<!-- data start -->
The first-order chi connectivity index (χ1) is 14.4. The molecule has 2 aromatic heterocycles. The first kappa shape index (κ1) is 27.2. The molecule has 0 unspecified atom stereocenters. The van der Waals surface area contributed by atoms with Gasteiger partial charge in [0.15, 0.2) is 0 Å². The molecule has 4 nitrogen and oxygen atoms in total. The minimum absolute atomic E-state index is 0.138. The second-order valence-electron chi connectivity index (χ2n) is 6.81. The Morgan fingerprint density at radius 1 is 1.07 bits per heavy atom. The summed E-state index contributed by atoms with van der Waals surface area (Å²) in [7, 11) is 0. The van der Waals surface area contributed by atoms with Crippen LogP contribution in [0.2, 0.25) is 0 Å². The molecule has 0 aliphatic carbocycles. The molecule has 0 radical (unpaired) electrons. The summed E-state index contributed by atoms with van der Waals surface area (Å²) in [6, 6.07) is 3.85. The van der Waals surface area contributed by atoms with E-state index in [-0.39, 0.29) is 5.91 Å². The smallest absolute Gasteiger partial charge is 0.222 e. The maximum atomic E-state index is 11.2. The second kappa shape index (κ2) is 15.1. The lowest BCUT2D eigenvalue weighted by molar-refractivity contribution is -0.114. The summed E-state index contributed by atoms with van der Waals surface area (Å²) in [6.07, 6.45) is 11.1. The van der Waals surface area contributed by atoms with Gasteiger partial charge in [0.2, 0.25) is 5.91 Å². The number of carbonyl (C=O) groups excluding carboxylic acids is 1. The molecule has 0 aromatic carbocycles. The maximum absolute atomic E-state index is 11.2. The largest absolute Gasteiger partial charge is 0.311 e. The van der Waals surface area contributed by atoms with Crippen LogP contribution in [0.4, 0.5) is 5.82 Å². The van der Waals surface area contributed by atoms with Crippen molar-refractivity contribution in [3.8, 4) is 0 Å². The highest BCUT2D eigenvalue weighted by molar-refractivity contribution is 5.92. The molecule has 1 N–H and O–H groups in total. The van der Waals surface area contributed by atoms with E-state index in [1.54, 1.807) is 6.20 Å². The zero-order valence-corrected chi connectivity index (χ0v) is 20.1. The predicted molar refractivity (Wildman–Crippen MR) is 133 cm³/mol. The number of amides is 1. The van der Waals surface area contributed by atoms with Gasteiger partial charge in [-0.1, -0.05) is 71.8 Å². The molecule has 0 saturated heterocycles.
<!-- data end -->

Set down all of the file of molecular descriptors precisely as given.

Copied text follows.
The first-order chi connectivity index (χ1) is 14.4. The molecule has 2 aromatic heterocycles. The first kappa shape index (κ1) is 27.2. The molecule has 0 unspecified atom stereocenters. The van der Waals surface area contributed by atoms with Gasteiger partial charge in [0.15, 0.2) is 0 Å². The molecule has 4 nitrogen and oxygen atoms in total. The minimum absolute atomic E-state index is 0.138. The second-order valence-electron chi connectivity index (χ2n) is 6.81. The Morgan fingerprint density at radius 1 is 1.07 bits per heavy atom. The summed E-state index contributed by atoms with van der Waals surface area (Å²) in [7, 11) is 0. The van der Waals surface area contributed by atoms with Crippen LogP contribution in [0.2, 0.25) is 0 Å². The molecule has 0 aliphatic carbocycles. The molecule has 0 radical (unpaired) electrons. The summed E-state index contributed by atoms with van der Waals surface area (Å²) in [6, 6.07) is 3.85. The van der Waals surface area contributed by atoms with E-state index in [-0.39, 0.29) is 5.91 Å². The smallest absolute Gasteiger partial charge is 0.222 e. The maximum atomic E-state index is 11.2. The second kappa shape index (κ2) is 15.1. The lowest BCUT2D eigenvalue weighted by molar-refractivity contribution is -0.114. The summed E-state index contributed by atoms with van der Waals surface area (Å²) in [6.07, 6.45) is 11.1. The van der Waals surface area contributed by atoms with Gasteiger partial charge in [0.2, 0.25) is 5.91 Å². The number of carbonyl (C=O) groups excluding carboxylic acids is 1. The molecule has 0 aromatic carbocycles. The maximum absolute atomic E-state index is 11.2. The largest absolute Gasteiger partial charge is 0.311 e. The van der Waals surface area contributed by atoms with Crippen LogP contribution in [0.4, 0.5) is 5.82 Å². The van der Waals surface area contributed by atoms with Crippen molar-refractivity contribution in [3.8, 4) is 0 Å². The highest BCUT2D eigenvalue weighted by molar-refractivity contribution is 5.92. The molecule has 1 N–H and O–H groups in total. The van der Waals surface area contributed by atoms with E-state index in [1.54, 1.807) is 6.20 Å². The zero-order valence-corrected chi connectivity index (χ0v) is 20.1. The predicted molar refractivity (Wildman–Crippen MR) is 133 cm³/mol. The number of amides is 1. The van der Waals surface area contributed by atoms with Gasteiger partial charge in [-0.1, -0.05) is 71.8 Å². The molecule has 0 saturated heterocycles.